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Byline: Dana Bartholomew Staff Writer

Benjamin Samuelson led his sister into a Nazi gas chamber. Martin Twersky survived a torturous ride aboard a Nazi train on which 6,000 Jews died. And Gloria Ungar left Auschwitz weighing just 47 pounds.

In Los Angeles, all three Holocaust survivors joined mourners around the world on Tuesday in saluting Simon Wiesenthal - the Nazi hunter and Jewish leader known as ``the conscience of the Holocaust.''

``He was a great man,'' said Samuelson, 84, of North Hollywood, one of five sonderkommandos - death camp inmates forced to help their captors - to survive the war. ``He was my hero.

``He didn't take revenge; he just brought (Nazi war criminals) to justice.''

Wiesenthal, who committed 60 years of his life to apprehending some 1,100 Nazi war criminals and battling anti-Semitism and prejudice worldwide, died Tuesday in his home in Vienna. He was 96.

At the West Los Angeles center that bears Wiesenthal's name, mourners gathered during a morning drizzle to pay solemn tribute.

``Simon Wiesenthal: He was the conscience of the Holocaust,'' Rabbi Marvin Hier, founder and dean of the Simon Wiesenthal Center, said during a news conference by a photo tableau of the green-eyed sleuth.

``He was a man who had every reason to exit from mankind: 89 members of his family were killed. When his mother was called to the cattle car, he ran after the train just to say goodbye, but he could not.

``He kept (knowledge of the Holocaust) alive all these years. He did it by himself - an effort that changed the world.''

When the Cold War eclipsed interest in pursuing former Nazis, Wiesenthal tracked down Adolf Eichmann, chief architect of the murderous Final Solution or Jewish genocide, who had escaped to Argentina.

When not even fellow Holocaust survivors could approve of the hunt, he chased down Franz Stangl, commandant of the death camp Treblinka, in Brazil.

And when a neo-Nazi skeptic challenged him to find the Nazi who arrested Anne Frank, he hunted down Dutch resident Karl Silberbauer two years later.

It was an emaciated Wiesenthal, weighing but 99 pounds when he was liberated from a death camp, who trudged up four flights of stairs to arrest an SS officer near Munich; he was so weak his prisoner had to carry him down.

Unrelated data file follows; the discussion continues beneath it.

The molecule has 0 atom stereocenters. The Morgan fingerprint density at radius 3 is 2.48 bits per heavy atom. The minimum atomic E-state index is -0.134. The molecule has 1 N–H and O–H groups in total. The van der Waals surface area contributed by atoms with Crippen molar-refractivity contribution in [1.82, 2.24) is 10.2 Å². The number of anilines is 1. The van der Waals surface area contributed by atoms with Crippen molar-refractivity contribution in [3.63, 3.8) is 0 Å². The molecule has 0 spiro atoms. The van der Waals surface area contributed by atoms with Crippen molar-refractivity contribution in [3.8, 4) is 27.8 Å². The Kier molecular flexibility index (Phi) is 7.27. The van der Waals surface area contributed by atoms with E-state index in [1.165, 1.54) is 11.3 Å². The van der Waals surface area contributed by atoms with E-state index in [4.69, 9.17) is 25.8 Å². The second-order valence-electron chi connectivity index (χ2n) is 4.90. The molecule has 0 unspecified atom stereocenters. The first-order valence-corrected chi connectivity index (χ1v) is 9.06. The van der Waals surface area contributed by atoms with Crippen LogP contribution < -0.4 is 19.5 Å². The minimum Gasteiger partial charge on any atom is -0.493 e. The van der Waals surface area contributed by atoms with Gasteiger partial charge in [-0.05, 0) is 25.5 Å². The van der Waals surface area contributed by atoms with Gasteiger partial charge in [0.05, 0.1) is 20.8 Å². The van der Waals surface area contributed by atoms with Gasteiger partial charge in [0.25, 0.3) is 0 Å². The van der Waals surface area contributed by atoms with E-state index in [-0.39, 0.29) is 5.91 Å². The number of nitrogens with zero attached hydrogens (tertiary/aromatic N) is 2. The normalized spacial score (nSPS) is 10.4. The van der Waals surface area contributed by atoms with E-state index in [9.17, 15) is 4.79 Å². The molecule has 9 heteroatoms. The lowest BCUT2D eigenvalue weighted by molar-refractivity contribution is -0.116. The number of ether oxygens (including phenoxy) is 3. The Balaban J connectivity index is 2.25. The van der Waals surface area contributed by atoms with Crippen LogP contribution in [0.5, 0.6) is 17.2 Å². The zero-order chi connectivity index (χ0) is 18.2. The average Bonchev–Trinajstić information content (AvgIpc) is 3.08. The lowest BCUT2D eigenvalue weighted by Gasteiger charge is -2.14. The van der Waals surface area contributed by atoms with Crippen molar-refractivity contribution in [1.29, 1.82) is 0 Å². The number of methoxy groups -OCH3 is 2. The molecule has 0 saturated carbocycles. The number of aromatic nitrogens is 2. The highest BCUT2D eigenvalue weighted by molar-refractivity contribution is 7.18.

``Only when it is known that genocide will be punished will it be wiped out,'' Wiesenthal once said. ``Future murderers must know there will be future Wiesenthals.''

For Samuelson, who uses a pseudonym, the pain of the Holocaust went unuttered for a half-century until he wrote his memoir, ``Abiding Hope: Bearing Witness to the Holocaust,'' two years ago.

He was an 18-year-old Romanian Jew at Auschwitz when he led a tear-streaked mass of children to their death. In the throng he saw an 11-year-old girl, her eyes red and swollen - his sister.

``How can I close my eyes? When you see your 11-year-old sister going to the gas chamber, something is missing in you forever.''

Twersky, a native of Poland, was 25 at the close of World War II when fleeing Auschwitz guards herded 6,500 prisoners into open railroad cars for a four-month winter journey across Europe. Only 500 survived.

``It's been bothering me for 60 years; the question is, Why?'' said Twersky, 85, of West Hills. ``I went through hell, and I went through paradise. Hell was the war years; paradise is the United States.''

Ungar, who bears witness at the Museum of Tolerance, rolls up her sleeve to show her Auschwitz tattoo. When Allies found the gaunt 14-year-old in a cattle car in Denmark, they carried her out on a stretcher.

After the war, when nobody else would shoulder the survivor's cause, Wiesenthal would, she said.

``I feel very sad today because he's gone,'' said Ungar, 75, of Los Angeles, matriarch for 32 grandchildren and great-grandchildren. ``He was the only one who went after the Nazis. The rest of the world wanted to just forget about us.

``He was our hero.''

Dana Bartholomew, (818) 713-3730



2 photos


(1 -- color) Rabbi Marvin Hier, founder and dean of the Simon Wiesenthal Center in Los Angeles, reads a letter from Gov. Arnold Schwarzenegger on Tuesday during a spontaneous memorial tribute to Nazi-hunter Wiesenthal, pictured at right.

(2) Martin Twersky, 85, of West Hills, survived a Holocaust death ride through Europe that killed more than 6,000.

Gus Ruelas/Staff Photographer
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Publication:Daily News (Los Angeles, CA)
Article Type:Obituary
Date:Sep 21, 2005

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